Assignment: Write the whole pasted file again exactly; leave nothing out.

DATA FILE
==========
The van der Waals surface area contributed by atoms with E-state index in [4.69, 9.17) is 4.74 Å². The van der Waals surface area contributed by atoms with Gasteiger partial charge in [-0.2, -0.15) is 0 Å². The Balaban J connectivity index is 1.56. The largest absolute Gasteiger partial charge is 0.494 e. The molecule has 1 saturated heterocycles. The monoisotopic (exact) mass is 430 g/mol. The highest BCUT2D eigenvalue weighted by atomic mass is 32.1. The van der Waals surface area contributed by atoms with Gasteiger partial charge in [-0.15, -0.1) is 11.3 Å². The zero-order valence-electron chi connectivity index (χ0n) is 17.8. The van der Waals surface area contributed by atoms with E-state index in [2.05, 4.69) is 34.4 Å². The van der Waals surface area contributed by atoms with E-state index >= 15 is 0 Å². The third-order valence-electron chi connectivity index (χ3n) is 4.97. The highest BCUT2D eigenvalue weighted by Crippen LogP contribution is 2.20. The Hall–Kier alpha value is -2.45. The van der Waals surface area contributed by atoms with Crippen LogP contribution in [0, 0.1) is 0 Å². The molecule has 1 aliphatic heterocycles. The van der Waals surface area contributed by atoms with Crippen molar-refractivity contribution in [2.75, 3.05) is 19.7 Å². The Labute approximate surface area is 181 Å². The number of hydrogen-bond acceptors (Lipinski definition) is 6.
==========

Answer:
The van der Waals surface area contributed by atoms with E-state index in [4.69, 9.17) is 4.74 Å². The van der Waals surface area contributed by atoms with Gasteiger partial charge in [-0.2, -0.15) is 0 Å². The Balaban J connectivity index is 1.56. The largest absolute Gasteiger partial charge is 0.494 e. The molecule has 1 saturated heterocycles. The monoisotopic (exact) mass is 430 g/mol. The highest BCUT2D eigenvalue weighted by atomic mass is 32.1. The van der Waals surface area contributed by atoms with Gasteiger partial charge in [-0.15, -0.1) is 11.3 Å². The zero-order valence-electron chi connectivity index (χ0n) is 17.8. The van der Waals surface area contributed by atoms with E-state index in [2.05, 4.69) is 34.4 Å². The van der Waals surface area contributed by atoms with E-state index >= 15 is 0 Å². The third-order valence-electron chi connectivity index (χ3n) is 4.97. The highest BCUT2D eigenvalue weighted by Crippen LogP contribution is 2.20. The Hall–Kier alpha value is -2.45. The van der Waals surface area contributed by atoms with Crippen LogP contribution in [0, 0.1) is 0 Å². The molecule has 1 aliphatic heterocycles. The van der Waals surface area contributed by atoms with Crippen molar-refractivity contribution in [2.75, 3.05) is 19.7 Å². The Labute approximate surface area is 181 Å². The number of hydrogen-bond acceptors (Lipinski definition) is 6.